I didn't know it was a rarity : ) I picked it up years ago at Photo Eye in Santa Fe when I lived in Taos and made regular trips to The PLatinum Gallery delivering work.
Originally Posted by donbga
Your materials will not change much over the time of making Ferric Oxalate. The only change will be to the H2O2 over time as it loses some of its strength. How much time is does it take? It is not a process that takes alot of time of active participation but periods of letting it sit. There are two steps that require a little real time; 1) measuring the chemicals, 2) achieving a finished solution. If you make good notes, like you were taught in basic chemistry, your solution will pretty be the same batch to batch. It may not be the same as BA&SA, Formulary or Artcraft but that does not make it bad, but rather it makes it your solution. What makes it bad is ferrous ions running around. How do you stop that from happening? keep extra oxalic acid in solution.
What are you going to use it for? the requirements for ferric can be slightly different for different processes. If you can make your own ferric oxalate, and your own potassium oxalate, you free yourself up from a supply chain. You gain more control over your process and have more money to spend on silver, platinum and palladium or gold.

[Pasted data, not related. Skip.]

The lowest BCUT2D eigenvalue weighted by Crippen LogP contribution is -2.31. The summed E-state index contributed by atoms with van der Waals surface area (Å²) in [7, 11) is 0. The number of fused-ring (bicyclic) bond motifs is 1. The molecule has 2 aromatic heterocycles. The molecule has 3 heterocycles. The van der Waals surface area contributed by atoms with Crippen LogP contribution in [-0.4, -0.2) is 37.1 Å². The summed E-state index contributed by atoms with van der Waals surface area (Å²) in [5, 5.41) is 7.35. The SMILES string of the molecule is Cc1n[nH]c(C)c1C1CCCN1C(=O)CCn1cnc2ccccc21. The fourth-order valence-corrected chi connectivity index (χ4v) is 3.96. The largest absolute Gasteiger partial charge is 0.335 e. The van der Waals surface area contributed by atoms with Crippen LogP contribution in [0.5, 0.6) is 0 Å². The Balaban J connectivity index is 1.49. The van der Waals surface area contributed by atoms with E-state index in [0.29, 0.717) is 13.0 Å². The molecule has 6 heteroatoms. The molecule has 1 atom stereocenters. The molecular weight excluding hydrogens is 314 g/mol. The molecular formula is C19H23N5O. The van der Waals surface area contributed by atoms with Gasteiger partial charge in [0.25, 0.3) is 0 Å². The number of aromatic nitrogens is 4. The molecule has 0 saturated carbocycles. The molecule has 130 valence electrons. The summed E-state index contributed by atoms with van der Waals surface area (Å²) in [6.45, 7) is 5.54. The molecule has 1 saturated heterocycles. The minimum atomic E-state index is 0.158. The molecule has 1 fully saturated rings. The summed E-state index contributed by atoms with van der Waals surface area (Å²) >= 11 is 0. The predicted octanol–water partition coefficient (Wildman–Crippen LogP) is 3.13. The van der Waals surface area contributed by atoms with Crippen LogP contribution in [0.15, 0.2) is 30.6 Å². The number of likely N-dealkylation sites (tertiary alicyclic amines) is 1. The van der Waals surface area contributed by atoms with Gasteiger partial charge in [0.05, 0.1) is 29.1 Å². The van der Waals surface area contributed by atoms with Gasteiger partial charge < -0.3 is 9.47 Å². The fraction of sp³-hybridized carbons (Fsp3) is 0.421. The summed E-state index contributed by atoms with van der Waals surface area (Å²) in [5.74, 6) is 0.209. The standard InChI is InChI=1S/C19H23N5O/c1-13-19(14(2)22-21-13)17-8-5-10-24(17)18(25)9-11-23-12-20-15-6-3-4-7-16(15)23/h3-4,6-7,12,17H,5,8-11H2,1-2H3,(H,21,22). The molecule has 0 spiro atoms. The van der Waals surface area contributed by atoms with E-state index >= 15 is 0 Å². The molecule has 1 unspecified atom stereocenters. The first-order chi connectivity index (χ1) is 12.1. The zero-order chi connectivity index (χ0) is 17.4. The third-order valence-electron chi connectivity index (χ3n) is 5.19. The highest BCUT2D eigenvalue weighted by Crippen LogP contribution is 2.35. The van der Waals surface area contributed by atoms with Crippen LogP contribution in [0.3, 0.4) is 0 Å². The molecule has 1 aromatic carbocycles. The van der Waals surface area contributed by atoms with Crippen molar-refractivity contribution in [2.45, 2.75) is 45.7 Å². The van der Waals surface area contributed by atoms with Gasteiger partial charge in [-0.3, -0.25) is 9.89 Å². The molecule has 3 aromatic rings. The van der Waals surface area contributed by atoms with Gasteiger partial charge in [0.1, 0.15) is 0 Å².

For an investment of $180.00 you can make 2.5 liters of liquid ferric oxalate. I can forward to you a method of making it or you can go to the site that Sandy posted for Jeffrey and download how to make powdered.
Many years ago I got in a discussion with Dick Sullivan about his ferric powder on the Alt photo list. I had used B&S ferric since 1983 after Tom Millea stopped making a liquid for us. I have known Dick for a long time.
Experiments were being done by my ex business partner John Rudiak and David Michel Kennedy to try and improve BA&S powder or at least make it in line with the conversation.
AS part of making ferric oxalate, one converts ferrous to ferric. If you can do this during the process of making it, you can surely do it to stuff you already have. You can't stave off the process for ever though. Sandy was going to try and freeze some. He may be getting ready to thaw it?
Life is as consistent as you make it. Ferric oxalate is easy and cheap to make. And while as Mike Ware describes it as ill defined, it still works and has worked for a long time.
Concentration of your liquid can be best estimated by specific gravity. In Stevens book there is a neat chart that the University of Notre Dame Science department whipped up for him. Is it definitive? Well no, but short of anything else it is a bench mark that I have used for 12+ years and it hasn't failed me.
In the life time of print making, what are a few hours? if you have the lab ware and can get the H2O2, I can sell you a small amount of AFS- Ammonium Ferrous Sulfate and if needed Oxalic acid, and you can then see for yourself. The best judge of how something will work for you, is YOU.